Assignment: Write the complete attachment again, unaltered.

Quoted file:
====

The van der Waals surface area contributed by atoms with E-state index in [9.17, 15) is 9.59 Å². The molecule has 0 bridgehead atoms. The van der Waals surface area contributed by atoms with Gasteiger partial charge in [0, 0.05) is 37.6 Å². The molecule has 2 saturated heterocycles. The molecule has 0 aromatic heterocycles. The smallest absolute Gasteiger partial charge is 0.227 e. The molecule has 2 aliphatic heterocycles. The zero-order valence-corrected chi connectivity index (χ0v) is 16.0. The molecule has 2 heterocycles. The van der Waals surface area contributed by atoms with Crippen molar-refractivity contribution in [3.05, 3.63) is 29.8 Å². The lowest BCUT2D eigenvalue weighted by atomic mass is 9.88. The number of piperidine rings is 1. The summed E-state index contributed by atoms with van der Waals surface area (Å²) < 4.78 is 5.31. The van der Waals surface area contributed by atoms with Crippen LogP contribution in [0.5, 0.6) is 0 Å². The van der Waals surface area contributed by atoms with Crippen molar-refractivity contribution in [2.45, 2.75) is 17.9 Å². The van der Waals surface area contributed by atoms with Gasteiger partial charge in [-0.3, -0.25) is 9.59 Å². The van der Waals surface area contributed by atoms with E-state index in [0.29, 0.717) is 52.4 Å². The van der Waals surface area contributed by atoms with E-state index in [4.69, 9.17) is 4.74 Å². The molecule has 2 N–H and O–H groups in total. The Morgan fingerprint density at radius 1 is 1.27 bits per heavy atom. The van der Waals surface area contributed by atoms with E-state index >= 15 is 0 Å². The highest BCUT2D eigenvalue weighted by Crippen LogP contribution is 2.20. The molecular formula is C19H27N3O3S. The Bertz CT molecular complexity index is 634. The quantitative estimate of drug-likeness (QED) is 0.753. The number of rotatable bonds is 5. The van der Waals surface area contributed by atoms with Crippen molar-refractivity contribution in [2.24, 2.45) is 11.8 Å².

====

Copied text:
The van der Waals surface area contributed by atoms with E-state index in [9.17, 15) is 9.59 Å². The molecule has 0 bridgehead atoms. The van der Waals surface area contributed by atoms with Gasteiger partial charge in [0, 0.05) is 37.6 Å². The molecule has 2 saturated heterocycles. The molecule has 0 aromatic heterocycles. The smallest absolute Gasteiger partial charge is 0.227 e. The molecule has 2 aliphatic heterocycles. The zero-order valence-corrected chi connectivity index (χ0v) is 16.0. The molecule has 2 heterocycles. The van der Waals surface area contributed by atoms with Crippen molar-refractivity contribution in [3.05, 3.63) is 29.8 Å². The lowest BCUT2D eigenvalue weighted by atomic mass is 9.88. The number of piperidine rings is 1. The summed E-state index contributed by atoms with van der Waals surface area (Å²) < 4.78 is 5.31. The van der Waals surface area contributed by atoms with Crippen LogP contribution in [0.5, 0.6) is 0 Å². The van der Waals surface area contributed by atoms with Crippen molar-refractivity contribution in [2.45, 2.75) is 17.9 Å². The van der Waals surface area contributed by atoms with Gasteiger partial charge in [-0.3, -0.25) is 9.59 Å². The van der Waals surface area contributed by atoms with E-state index in [0.29, 0.717) is 52.4 Å². The van der Waals surface area contributed by atoms with E-state index in [4.69, 9.17) is 4.74 Å². The molecule has 2 N–H and O–H groups in total. The Morgan fingerprint density at radius 1 is 1.27 bits per heavy atom. The van der Waals surface area contributed by atoms with E-state index >= 15 is 0 Å². The highest BCUT2D eigenvalue weighted by Crippen LogP contribution is 2.20. The molecular formula is C19H27N3O3S. The Bertz CT molecular complexity index is 634. The quantitative estimate of drug-likeness (QED) is 0.753. The number of rotatable bonds is 5. The van der Waals surface area contributed by atoms with Crippen molar-refractivity contribution in [2.24, 2.45) is 11.8 Å².